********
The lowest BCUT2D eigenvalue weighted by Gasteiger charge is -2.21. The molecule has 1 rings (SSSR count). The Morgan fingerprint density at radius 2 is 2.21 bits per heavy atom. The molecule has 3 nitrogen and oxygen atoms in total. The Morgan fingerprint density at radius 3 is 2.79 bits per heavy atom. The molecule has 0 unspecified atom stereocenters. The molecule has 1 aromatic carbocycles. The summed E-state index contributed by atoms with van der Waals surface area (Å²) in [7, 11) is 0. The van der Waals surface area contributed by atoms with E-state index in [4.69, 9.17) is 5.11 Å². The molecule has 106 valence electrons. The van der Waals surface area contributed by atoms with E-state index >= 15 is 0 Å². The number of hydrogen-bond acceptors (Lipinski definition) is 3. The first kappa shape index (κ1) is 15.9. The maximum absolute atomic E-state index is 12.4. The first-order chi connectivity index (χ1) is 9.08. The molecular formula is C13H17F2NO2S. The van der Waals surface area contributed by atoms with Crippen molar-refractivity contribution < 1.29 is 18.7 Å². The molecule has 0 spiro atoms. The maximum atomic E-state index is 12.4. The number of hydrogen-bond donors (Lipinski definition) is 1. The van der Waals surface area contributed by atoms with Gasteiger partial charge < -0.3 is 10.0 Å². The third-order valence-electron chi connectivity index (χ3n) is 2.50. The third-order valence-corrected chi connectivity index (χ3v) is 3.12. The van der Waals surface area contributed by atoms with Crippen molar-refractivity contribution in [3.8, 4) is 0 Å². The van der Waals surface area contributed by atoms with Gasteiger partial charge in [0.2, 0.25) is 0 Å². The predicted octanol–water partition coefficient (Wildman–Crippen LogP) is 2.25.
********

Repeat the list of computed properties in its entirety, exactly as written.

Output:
The lowest BCUT2D eigenvalue weighted by Gasteiger charge is -2.21. The molecule has 1 rings (SSSR count). The Morgan fingerprint density at radius 2 is 2.21 bits per heavy atom. The molecule has 3 nitrogen and oxygen atoms in total. The Morgan fingerprint density at radius 3 is 2.79 bits per heavy atom. The molecule has 0 unspecified atom stereocenters. The molecule has 1 aromatic carbocycles. The summed E-state index contributed by atoms with van der Waals surface area (Å²) in [7, 11) is 0. The van der Waals surface area contributed by atoms with E-state index in [4.69, 9.17) is 5.11 Å². The molecule has 106 valence electrons. The van der Waals surface area contributed by atoms with E-state index >= 15 is 0 Å². The number of hydrogen-bond acceptors (Lipinski definition) is 3. The first kappa shape index (κ1) is 15.9. The maximum absolute atomic E-state index is 12.4. The first-order chi connectivity index (χ1) is 9.08. The molecular formula is C13H17F2NO2S. The van der Waals surface area contributed by atoms with Crippen molar-refractivity contribution < 1.29 is 18.7 Å². The molecule has 0 spiro atoms. The maximum atomic E-state index is 12.4. The number of hydrogen-bond donors (Lipinski definition) is 1. The van der Waals surface area contributed by atoms with Gasteiger partial charge < -0.3 is 10.0 Å². The third-order valence-electron chi connectivity index (χ3n) is 2.50. The third-order valence-corrected chi connectivity index (χ3v) is 3.12. The van der Waals surface area contributed by atoms with Crippen molar-refractivity contribution in [3.8, 4) is 0 Å². The van der Waals surface area contributed by atoms with Gasteiger partial charge in [0.2, 0.25) is 0 Å². The predicted octanol–water partition coefficient (Wildman–Crippen LogP) is 2.25.